Vigil of Solemnity of the Nativity of the Lord 2012


Today, because we celebrate the birthday God made man, at the Creed, we will genuflect (for those who are able) at the words and by the Holy Spirit was incarnate of the Virgin Mary and became man[1]

Our Mother the Church with its liturgy wants us not only to give adoration to God but also to help engrain in our psyche the power that these words hold. Salvation is not communion with some Impersonal Philosophic Divine Essence. It’s not sitting on cloud strumming harp looking at God from a distance. – boring. I understand why people don’t want to go to heaven or come to Mass every week if that is what heaven is like. But salvation is much more wonderful than anything we can ever imagine. Salvation is an intimate and personal relationship with a personal God who loves us more than we can ever know. How many times have you seen A Charlie Brown Christmas? Well, there is all this commotion about a Christmas tree and Snoopy’s commercialism, but in the end, Linus brings us back to the real meaning of Christmas by quoting Luke’s Gospel story of the Birth of Jesus.  It’s a very familiar reading and I wonder how many people, when I began the gospel story, thought I sounded like the teacher in the Charlie Brown cartoons, “Wa Wa Wa Wa Wa.”

When we heard the beginning of the Gospel story, did we mentally switch off a little button in our head, been there, heard that I hope the football game is more exciting. What is the major complaint about coming to Mass every week?  It’s boring.  Well, G.K. Chesterton writes, «A child kicks its legs rhythmically through excess, not absence, of life. Because children have abounding vitality, because they are in spirit, fierce and free, therefore, they want things repeated and unchanged. They always say, “Do it again;” and the grown-up person does it again until he is nearly dead. For grown-up people are not strong enough to exult in monotony. But perhaps God is strong enough... It is possible that God says every morning, “Do it again,” to the sun; and every evening, “Do it again,” to the moon. It may not be automatic necessity that makes all daisies alike: it may be that God makes every daisy separately, but has never got tired of making them. It may be that He has the eternal appetite of infancy; for we have sinned and grown old, and our Father is younger than we» .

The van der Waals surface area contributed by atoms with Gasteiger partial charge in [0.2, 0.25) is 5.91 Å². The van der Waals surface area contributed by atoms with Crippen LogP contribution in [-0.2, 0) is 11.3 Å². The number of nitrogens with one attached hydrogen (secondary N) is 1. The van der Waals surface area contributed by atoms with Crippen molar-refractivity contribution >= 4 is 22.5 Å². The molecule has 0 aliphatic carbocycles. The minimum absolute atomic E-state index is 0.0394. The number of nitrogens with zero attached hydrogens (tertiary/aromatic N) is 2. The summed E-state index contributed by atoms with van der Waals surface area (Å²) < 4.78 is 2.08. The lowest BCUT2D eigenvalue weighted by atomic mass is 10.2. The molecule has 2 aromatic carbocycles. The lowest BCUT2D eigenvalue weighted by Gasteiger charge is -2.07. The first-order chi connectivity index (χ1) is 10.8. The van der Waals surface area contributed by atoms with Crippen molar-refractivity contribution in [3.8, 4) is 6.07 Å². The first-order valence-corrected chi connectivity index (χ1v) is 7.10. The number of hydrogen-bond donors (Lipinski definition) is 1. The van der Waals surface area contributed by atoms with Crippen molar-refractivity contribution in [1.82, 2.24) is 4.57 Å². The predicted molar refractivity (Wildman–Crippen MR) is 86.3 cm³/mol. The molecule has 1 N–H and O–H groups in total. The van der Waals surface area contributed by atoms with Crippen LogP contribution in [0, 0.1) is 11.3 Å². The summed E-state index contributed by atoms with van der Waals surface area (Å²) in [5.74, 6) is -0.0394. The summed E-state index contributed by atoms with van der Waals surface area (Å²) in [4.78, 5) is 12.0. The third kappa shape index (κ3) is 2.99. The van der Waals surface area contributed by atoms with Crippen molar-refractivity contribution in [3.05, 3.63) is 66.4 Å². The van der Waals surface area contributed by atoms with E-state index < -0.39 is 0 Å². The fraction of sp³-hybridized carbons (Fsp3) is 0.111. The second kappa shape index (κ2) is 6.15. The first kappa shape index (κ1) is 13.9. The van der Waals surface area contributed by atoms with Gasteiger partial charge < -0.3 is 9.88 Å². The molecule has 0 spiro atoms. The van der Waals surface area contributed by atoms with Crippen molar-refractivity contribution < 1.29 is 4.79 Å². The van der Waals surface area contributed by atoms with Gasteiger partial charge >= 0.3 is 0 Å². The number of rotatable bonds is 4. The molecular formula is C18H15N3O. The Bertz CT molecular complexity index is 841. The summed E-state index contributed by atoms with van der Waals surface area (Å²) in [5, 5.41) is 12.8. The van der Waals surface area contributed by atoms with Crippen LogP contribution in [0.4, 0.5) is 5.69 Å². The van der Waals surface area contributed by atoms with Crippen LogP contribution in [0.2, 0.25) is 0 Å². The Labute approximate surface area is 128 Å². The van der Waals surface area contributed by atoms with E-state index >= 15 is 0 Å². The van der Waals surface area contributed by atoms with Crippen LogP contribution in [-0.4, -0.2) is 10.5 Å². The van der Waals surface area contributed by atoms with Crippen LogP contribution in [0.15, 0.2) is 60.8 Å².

Let us be honest: have we taken the Christmas message for granted? The all-powerful, all-knowing, all-merciful God became, through Mary’s Fiat (the old Latin word for “Let it be done) a little embryo that began to grow inside of Mary. 
In his encyclical on the Eucharist, blessed John Paul wrote, «At the Annunciation, Mary conceived the Son of God in the physical reality of his body and blood, thus anticipating within herself what to some degree happens sacramentally in every believer who receives, under the signs of bread and wine, the Lord's body and blood. As a result, there is a profound analogy between the Fiat which Mary said in reply to the angel, and the Amen which every believer says when receiving the body of the Lord». Thus, after the minister says The Body of Christ, we should with great faith proclaim Amen and receive our God into our mouths. 

And just as Mary was without sin when she conceived Jesus in her womb so too when we, Catholics, receive Jesus in Holy Communion, we must be in a state of grace, free from grave sin, and have fasted one hour, to prepare a place for Jesus to rest in our souls. And yet, this wonderful gift of God made man, this wonderful gift of Emmanuel, God with us not only in the Incarnation but also in the Holy Eucharist is something that we celebrate every Sunday. 

My brother, my sister, let us recapture that faith of a little child on the day of their first communion, and figuratively say to the priest at every Mass “Do it again! Make present the Body and Blood Soul and Divinity of the living God present among us” ■


[1] Monday 24th December, 2012, Christmas Eve. 2 Samuel 7:1-5, 8-12, 14, 16. For ever I will sing the goodness of the Lord—Ps 88(89):2-5, 27, 29. Luke 1:67-79.

Y entonces uno se queda con la Iglesia, que me ofrece lo único que debe ofrecerme la Iglesia: el conocimiento de que ya estamos salvados –porque esa es la primera misión de la Iglesia, el anunciar la salvación gracias a Jesucristo- y el camino para alcanzar la alegría, pero sin exclusividades de buen pastor, a través de esa maravilla que es la confesión y los sacramentos. La Iglesia, sin partecitas.

laus deo virginique matris